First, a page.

- “Legal advisory services” cover: the provision of legal advice to clients in non-contentious matters, including commercial transactions, involving the application or interpretation of the law; participation with or on behalf of clients in commercial transactions, negotiations and other relationships with third parties; and the preparation, execution and verification of legal documents.
- “Legal advisory services” do not include representation, advice, preparation of documents or verification of documents in the context of legal representation services, namely in cases or proceedings before administrative bodies, courts or tribunals. other duly constituted official tribunals, or in arbitration or mediation proceedings. procedure.
There have been suggestions in the media that the EU has taken a slightly different approach to the UK and US when it comes to the ban, and that EU restrictions will be broader than those planned in the United Kingdom and the United States. The statutory instrument containing the UK ban is expected to be introduced before Christmas, but that timing is unclear at this time given the significant uncertainties currently surrounding the UK government.
The impact these proposed measures could have on UK and international law firms providing legal services is significant, and it is anticipated that difficulties may arise in trying to delineate what is prohibited and what is not. . For example, would Russian-incorporated companies owned by non-Russians or non-Russian companies owned by Russians be covered (noting that, for example, EU restrictions do not apply to the supply of services to entities established in Russia which are owned by, or controlled solely or jointly by, a person incorporated or incorporated under the law of an EU Member State)?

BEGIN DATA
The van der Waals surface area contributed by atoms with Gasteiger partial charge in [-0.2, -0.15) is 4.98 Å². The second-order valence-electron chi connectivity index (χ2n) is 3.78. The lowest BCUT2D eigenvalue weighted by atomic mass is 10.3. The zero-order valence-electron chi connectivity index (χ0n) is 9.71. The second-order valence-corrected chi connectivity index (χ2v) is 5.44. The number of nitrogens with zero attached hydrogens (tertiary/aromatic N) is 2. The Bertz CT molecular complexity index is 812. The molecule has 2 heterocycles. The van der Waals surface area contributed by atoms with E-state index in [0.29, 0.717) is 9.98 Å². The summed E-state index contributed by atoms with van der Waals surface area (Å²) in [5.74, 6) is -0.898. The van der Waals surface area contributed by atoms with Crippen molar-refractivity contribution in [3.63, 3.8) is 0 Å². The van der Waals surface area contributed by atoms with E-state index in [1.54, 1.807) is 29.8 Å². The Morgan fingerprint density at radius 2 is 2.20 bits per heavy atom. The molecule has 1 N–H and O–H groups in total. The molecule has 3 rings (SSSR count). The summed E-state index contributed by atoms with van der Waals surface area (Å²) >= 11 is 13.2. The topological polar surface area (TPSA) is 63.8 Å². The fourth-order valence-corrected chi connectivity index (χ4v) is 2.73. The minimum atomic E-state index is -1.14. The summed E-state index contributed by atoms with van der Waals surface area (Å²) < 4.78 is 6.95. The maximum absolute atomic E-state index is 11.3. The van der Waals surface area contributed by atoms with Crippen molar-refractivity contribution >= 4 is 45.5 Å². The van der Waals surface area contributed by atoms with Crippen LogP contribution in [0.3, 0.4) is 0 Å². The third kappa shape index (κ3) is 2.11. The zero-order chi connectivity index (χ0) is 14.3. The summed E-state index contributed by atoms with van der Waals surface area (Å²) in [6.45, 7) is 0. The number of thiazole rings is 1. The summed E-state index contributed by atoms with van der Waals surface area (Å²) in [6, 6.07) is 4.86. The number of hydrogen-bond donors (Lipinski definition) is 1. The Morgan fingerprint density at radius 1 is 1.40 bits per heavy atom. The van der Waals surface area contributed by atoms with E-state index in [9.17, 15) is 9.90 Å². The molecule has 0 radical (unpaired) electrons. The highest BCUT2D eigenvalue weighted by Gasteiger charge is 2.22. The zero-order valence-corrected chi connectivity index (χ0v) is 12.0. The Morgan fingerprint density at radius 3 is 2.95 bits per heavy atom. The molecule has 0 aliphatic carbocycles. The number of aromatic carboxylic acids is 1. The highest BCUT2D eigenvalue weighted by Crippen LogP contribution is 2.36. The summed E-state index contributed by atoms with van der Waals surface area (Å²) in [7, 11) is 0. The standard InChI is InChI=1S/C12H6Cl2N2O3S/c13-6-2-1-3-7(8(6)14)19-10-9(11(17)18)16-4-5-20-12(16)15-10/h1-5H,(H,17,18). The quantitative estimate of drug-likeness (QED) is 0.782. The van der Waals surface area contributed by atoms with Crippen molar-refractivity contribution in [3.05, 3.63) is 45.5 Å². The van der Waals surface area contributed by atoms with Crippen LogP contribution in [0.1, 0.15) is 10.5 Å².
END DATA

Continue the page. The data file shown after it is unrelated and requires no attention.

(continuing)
Some members of the legal sector have expressed concern that there will likely be a legal response to the government’s measures once they are formally introduced as regulations, citing denial of access to justice and delays and potential complexities that could impact companies that help companies divest their Russian assets. operations.
In any event, statements by the British government further support the narrative that, far from running out of sanctions options in response to Russia’s invasion of Ukraine, Ukraine’s allies are seeking new means of imposing restrictions on Russia’s trade relations with the rest of the world. world.